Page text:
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European data chief prepares bid to get UK to join EU digital single market

Data initiative Gaia-X is trying to plug the UK into a planned digital European single market, as the EU seeks to extend the reach of vast and controversial data laws over global supply chains

In an interview with Computer Weekly, Gaia-X CEO Ulrich Ahle admitted that stubborn international differences in law and technology standards have stopped foreign suppliers from joining its EU-government-funded effort to build the software infrastructure, called a dataspace, for a digital European single market. Connecting to global dataflows is vital for his scheme.

As he spoke, Gaia-X faces increasing pressure from mounting global opposition to a mass of law the EU created in recent years to govern its digital single market and cross-border (xborder) data flows with non-EU countries as well.

A gang of Pacific and Angloshpere nations, led by Japan, and including the UK, US, Australia, Canada and Singapore, last month published plans for a more liberal global regime to govern xborder dataflows. It counters EU efforts to make dataflows accord with the burgeoning statute it created under its Digital Agenda, and to impose persistent technological controls over data that leaves EU borders. Gaia-X is developing a system to do that using digital rights management technology used to prevent illegal copying of such things as music, films and software.

Gaia-X’s ambition to establish legal parity in xborder dataflows has meanwhile led to an impasse in its effort to build a modernised data ecosystem for the automotive industry that incorporates Japan, whose suppliers are some of the most vital to manufacturers in Germany, the government of which co-founded Gaia-X and has been one its main funders to date.

Ahle, newly appointed CEO at Gaia-X, told Computer Weekly that he is talking with sympathetic UK organisations about mounting a new bid to get UK government backing (and potentially hundreds of millions of pounds in public funding) for its system, which is set to become a primary component in the software foundations of a digital single European market.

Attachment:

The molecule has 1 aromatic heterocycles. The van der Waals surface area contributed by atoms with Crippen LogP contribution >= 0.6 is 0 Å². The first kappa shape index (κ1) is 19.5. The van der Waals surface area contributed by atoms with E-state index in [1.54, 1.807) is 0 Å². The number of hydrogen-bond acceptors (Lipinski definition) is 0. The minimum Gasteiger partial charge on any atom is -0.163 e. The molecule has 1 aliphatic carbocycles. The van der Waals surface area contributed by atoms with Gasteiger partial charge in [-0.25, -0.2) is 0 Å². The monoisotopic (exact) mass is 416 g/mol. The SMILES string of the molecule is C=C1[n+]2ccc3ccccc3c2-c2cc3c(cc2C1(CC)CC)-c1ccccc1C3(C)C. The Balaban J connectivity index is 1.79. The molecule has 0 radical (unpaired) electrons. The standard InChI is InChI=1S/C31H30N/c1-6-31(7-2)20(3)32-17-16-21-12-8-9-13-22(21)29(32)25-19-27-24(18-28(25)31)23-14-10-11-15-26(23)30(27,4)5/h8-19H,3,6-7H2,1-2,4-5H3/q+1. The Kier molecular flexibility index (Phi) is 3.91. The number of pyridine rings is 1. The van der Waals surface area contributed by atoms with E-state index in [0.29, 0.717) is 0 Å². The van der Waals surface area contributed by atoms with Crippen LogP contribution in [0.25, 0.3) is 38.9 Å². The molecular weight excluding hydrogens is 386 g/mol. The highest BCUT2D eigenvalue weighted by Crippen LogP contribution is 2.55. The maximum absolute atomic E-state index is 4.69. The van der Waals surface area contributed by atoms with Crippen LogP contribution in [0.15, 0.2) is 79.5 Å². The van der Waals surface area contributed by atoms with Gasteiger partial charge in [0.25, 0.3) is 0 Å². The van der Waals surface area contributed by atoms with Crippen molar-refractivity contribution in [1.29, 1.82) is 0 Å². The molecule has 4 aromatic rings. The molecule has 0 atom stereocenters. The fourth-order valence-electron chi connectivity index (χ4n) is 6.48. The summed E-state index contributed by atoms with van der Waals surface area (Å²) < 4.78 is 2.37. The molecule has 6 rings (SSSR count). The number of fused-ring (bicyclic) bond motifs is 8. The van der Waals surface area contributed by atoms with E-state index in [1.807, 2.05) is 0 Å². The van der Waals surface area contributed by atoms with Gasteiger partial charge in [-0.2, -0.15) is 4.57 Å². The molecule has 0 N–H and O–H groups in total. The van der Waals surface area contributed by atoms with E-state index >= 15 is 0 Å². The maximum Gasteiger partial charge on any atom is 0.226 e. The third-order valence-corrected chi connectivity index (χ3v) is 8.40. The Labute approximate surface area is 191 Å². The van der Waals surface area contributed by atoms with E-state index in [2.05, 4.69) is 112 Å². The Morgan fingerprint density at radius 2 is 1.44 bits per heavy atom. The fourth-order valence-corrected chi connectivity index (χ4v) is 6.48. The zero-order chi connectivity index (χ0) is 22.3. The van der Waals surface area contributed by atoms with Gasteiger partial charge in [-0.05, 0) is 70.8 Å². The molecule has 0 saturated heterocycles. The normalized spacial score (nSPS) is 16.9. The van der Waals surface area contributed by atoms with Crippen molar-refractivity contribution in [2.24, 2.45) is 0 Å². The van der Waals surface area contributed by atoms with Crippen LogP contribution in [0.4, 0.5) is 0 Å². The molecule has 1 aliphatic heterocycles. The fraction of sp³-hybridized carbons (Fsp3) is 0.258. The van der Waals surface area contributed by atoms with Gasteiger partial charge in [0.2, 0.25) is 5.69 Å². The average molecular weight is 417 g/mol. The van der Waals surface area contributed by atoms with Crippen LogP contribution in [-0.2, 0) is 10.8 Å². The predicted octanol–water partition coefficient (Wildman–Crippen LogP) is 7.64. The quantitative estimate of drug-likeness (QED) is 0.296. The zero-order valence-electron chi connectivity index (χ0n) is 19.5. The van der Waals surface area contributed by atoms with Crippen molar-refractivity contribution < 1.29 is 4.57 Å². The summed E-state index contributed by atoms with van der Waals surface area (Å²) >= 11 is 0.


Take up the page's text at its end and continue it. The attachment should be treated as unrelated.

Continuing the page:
It would require the UK to implement laws equivalent to the vast body of regulation the EU has enacted to govern dataflows since the UK exited the European Union and stopped implementing EU law in 2020, even as the UK is lobbying in international fora for a more liberal regime of xborder data governance.

“I’m pretty sure that for the UK, dataspaces would create value for the economy, and for public administration and people,” said Ahle.

“We have a high interest in closing a deal with the UK, to implement these technologies. But we have not reached a formal agreement to establish a hub and put it into operation, because this would require local investment either from industry or from government,” he said.

“Hubs” are government-backed organisations that lead promotion and roll out of Gaia-X technology throughout industry and the public sector. They fund digital transformation and match local laws to Europe’s vast digital statute so firms can share data in an xborder data ecosystem governed by EU rules. Ahle said he wants a UK government minister on the management board of its planned UK hub.

Ahle said it needed the UK to have legal parity with the EU to function, but it’s statute need not implement EU law. This stipulation has stopped Japanese auto suppliers joining the scheme.

“It will be similar to our discussions with Japan to identify whether there are similar regulations which enable a fair and sovereign management of data and which create dataspaces reflecting your regulations,” he said.